Finally, with adequate slack paid to him, Sergio jumped down to the hollow but didn't orate a rendition of Johnny Weismuller's famous Tarzan vocal. I resolved to make the vocalization even if Sergio was too cool for that. My problem when I got to the Tarzan leap was not the leap itself but the landing, for I had C&P's taut rope to land astraddle. With my best "ah-ahuu-ahuu-ahuu-ah" I made a perfect landing on either side of the rope. No twanging the guitar string here, folks. The next pitch was mine to lead. We moved our belay to the edge of a sharp fault across the top of the mountain. C&P promptly joined us. A fortuitously placed heap of boulders provided a platform in the fault notch with which to step down onto. A short balance traverse up and left got me out of the notch. There is another notch about 40 feet further on. This one requires a class-4 downclimb for a few feet. Getting out of this notch was easier than the first notch. At about this time our 60m rope had paid itself out and Sergio began following me. Chris was right behind me.

The next obstacle was a short 9-ft fist crack with a small stone choked in it that had been placed there by humans. I slung the chockstone and considered using this runner for an aid move but thought that would be cheating. With little difficulty and completely free of any aid, I heaved myself up the crack and onto the broad, flat slab that is just below and south of the summit blocks. The first notable sight was a fire on the other side of nearby Tower Mountain (this was the Needle Creek Fire). The four of us pretty much made the summit at the same time. Photos were taken and risibilities were shared.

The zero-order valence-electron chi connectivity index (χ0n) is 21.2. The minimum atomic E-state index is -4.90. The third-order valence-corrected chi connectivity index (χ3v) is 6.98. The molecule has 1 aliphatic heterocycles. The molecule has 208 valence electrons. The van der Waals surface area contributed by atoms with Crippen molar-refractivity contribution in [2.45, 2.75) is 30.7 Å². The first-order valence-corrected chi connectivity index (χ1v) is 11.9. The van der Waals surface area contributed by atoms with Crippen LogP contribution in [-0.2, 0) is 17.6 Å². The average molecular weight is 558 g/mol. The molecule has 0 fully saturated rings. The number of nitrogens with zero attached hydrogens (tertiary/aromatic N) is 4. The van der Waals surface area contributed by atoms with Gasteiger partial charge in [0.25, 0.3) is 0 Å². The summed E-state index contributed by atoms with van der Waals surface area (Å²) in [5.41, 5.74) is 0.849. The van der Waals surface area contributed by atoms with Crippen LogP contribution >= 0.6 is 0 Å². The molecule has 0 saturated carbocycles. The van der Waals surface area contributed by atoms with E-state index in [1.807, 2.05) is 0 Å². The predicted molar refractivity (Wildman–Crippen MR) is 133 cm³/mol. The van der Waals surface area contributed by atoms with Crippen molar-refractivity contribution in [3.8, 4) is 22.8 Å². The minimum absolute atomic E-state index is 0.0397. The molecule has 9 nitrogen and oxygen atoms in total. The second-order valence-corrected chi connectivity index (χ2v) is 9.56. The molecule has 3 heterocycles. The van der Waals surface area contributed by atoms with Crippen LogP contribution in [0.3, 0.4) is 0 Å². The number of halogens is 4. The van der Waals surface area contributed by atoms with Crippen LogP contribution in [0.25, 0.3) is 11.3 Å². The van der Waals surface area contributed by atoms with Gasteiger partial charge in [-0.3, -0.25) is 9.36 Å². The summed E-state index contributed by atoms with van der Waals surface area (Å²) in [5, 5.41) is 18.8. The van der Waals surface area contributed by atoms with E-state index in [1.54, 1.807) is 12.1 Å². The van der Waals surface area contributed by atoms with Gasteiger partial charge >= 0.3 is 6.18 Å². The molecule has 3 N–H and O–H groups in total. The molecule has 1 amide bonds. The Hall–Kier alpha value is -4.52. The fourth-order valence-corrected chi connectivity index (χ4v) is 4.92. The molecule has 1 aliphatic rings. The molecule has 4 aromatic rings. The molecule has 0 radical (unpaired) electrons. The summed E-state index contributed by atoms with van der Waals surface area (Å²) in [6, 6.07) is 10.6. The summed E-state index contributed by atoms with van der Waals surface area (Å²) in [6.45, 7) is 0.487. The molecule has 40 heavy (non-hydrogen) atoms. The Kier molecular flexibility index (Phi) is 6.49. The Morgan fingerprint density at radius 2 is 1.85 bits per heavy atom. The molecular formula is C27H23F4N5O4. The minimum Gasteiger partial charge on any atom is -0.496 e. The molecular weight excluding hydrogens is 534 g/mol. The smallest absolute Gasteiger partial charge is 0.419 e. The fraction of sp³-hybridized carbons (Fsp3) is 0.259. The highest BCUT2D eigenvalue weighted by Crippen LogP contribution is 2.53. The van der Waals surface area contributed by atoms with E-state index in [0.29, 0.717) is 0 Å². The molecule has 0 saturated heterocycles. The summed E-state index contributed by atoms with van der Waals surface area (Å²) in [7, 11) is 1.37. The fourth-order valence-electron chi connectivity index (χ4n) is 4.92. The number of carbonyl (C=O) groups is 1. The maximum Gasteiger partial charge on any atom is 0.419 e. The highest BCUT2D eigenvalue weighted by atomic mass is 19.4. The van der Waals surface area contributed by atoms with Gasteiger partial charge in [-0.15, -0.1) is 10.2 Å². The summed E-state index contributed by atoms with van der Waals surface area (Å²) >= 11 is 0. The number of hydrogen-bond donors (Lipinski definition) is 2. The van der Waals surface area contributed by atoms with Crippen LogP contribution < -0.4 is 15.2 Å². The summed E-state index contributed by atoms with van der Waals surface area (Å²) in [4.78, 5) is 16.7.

C&P set off to descend the way they had came (they had left their packs at the base of the climb) while Sergio and I opted for the West Ridge descent. Sergio (like me) likes loop trips, and, since I had previously done the West Ridge Route in June 1999, I knew the way. We did one rappel off the north side of the summit block to a notch whereupon the North Face ledge comes to an end. One must use this ledge for the West Ridge Route. The West Ridge proper is located at the other (west) end of the ledge. With Sergio out in front, we did a running belay across the ledge (he setting one piece for protection at about halfway at a fallen merlon). We continued past the small exposed horns on the upper east end of the ridge, down the crest, then off the crest on sandy ledges until Sergio located the first rap station. The first rap continues more or less down the ridge but slightly to its south side to a big ledge where the next rap station is located. Two very large pitons form this next rap anchor. The next rappel goes down a bumpy slab to its western dihedral corner (the rap anchor at this corner is easy to spot from above). From the corner, one more rappel gets you back down to scree slopes.